Tuesday, February 16, 2010

Opposing measures by two Pennyslvania state Senators on same-sex marriage: Part 2: Senator Daylin Leach on "Putting Marriage To A Vote"

Senator Daylin Leach represents the 17th district in eastern Pennsylvania. He is the first state legislator in Pennsylvania to introduce marriage-equality legislation (SB 935). It is uncertain, if not unlikely, that the Senate Judiciary Committee will take up his legislation. But the obstacles do not deter him. He has unwavering resolve to advance what he considers a fundamental civil rights issue. At a rally last week, he told supporters that he has "fought long and hard to secure the same rights (for) same-sex couples that are offered to married men and women." (Pittsburgh Post-Gazette)
Yesterday I began this series by reviewing a debate on same-sex marriage between Senator Leach and his colleague, Senator John Eichelberger. Senator Eichelberger represents the 30th district in western Pennsylvania. He wants to give Pennsylvania voters opportunity to approve a constitutional ban on same-sex marriage (SB 707).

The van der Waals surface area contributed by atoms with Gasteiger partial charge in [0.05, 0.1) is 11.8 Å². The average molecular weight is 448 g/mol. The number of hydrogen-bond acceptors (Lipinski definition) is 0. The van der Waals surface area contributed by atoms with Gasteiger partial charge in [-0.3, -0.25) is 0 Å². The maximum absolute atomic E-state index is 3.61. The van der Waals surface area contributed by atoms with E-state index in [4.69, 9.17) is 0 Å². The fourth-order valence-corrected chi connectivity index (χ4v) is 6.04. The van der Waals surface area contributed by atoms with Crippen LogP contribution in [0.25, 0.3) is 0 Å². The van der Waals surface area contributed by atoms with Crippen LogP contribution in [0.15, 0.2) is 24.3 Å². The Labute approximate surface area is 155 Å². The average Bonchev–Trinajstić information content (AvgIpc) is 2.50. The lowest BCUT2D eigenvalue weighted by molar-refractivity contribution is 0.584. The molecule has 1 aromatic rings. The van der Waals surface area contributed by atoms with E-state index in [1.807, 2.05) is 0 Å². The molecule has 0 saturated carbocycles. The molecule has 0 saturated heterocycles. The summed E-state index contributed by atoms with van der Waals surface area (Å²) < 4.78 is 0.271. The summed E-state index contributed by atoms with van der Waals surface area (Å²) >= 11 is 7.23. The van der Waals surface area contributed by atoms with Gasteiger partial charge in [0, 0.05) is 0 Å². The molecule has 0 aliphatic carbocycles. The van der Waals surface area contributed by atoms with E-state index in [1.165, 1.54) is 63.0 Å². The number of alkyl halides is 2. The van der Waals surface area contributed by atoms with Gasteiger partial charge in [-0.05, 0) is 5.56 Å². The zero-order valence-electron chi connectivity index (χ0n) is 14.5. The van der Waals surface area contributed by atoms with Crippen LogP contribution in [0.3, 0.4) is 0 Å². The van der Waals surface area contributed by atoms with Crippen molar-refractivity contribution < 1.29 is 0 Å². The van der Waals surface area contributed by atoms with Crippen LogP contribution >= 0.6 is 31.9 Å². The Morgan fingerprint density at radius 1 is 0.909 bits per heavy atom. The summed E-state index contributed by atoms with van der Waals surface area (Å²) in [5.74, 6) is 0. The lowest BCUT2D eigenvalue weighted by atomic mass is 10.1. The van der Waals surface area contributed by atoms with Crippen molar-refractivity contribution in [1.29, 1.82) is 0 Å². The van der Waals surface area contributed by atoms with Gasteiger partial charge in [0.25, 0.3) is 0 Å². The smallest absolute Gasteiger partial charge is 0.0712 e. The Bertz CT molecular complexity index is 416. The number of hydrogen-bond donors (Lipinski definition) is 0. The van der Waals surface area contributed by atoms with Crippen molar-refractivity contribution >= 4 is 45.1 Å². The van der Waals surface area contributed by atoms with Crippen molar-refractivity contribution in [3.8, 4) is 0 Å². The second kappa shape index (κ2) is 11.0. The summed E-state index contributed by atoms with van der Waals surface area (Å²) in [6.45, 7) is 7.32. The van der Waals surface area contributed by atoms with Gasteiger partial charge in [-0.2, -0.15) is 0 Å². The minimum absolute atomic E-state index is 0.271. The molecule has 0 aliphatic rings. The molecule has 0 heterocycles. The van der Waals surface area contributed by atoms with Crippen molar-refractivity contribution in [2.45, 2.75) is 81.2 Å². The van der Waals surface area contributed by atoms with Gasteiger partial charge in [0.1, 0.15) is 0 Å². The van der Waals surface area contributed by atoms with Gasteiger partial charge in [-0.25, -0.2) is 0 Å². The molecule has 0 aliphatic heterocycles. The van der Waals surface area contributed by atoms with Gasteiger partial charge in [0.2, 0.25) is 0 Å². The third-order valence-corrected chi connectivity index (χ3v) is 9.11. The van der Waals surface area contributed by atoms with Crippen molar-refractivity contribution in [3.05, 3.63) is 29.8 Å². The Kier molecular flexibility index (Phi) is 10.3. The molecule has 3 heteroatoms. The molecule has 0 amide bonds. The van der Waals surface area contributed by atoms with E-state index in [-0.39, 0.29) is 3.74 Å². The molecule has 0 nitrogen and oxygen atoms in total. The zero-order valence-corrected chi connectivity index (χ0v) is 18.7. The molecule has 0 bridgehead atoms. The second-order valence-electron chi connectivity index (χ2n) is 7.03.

Senator Eichelberger has agreed to favor this site with a statement of his reasons for (SB 707), and I look forward to his future contribution. In this post, I am pleased to present comments by Senator Leach. He has revised comments he initially prepared not long after voters in Maine reversed the state's marriage-equality law by approving Question 1. Of course, his comments have bearing on Eichelberger's goal to "let voters decide" whether same-sex couples may marry.

Senator Daylin Leach: Putting Marriage To A Vote

When you follow politics closely, every election night comes with its exhilarating wins and heartbreaking losses. Some years there are more of one than the other, but every year is, to some extent, a mixed bag. Last year, the toughest loss for me to watch was the decision by the voters of Maine to (albeit narrowly) overturn by referendum the legislature's legalization of same-sex marriage.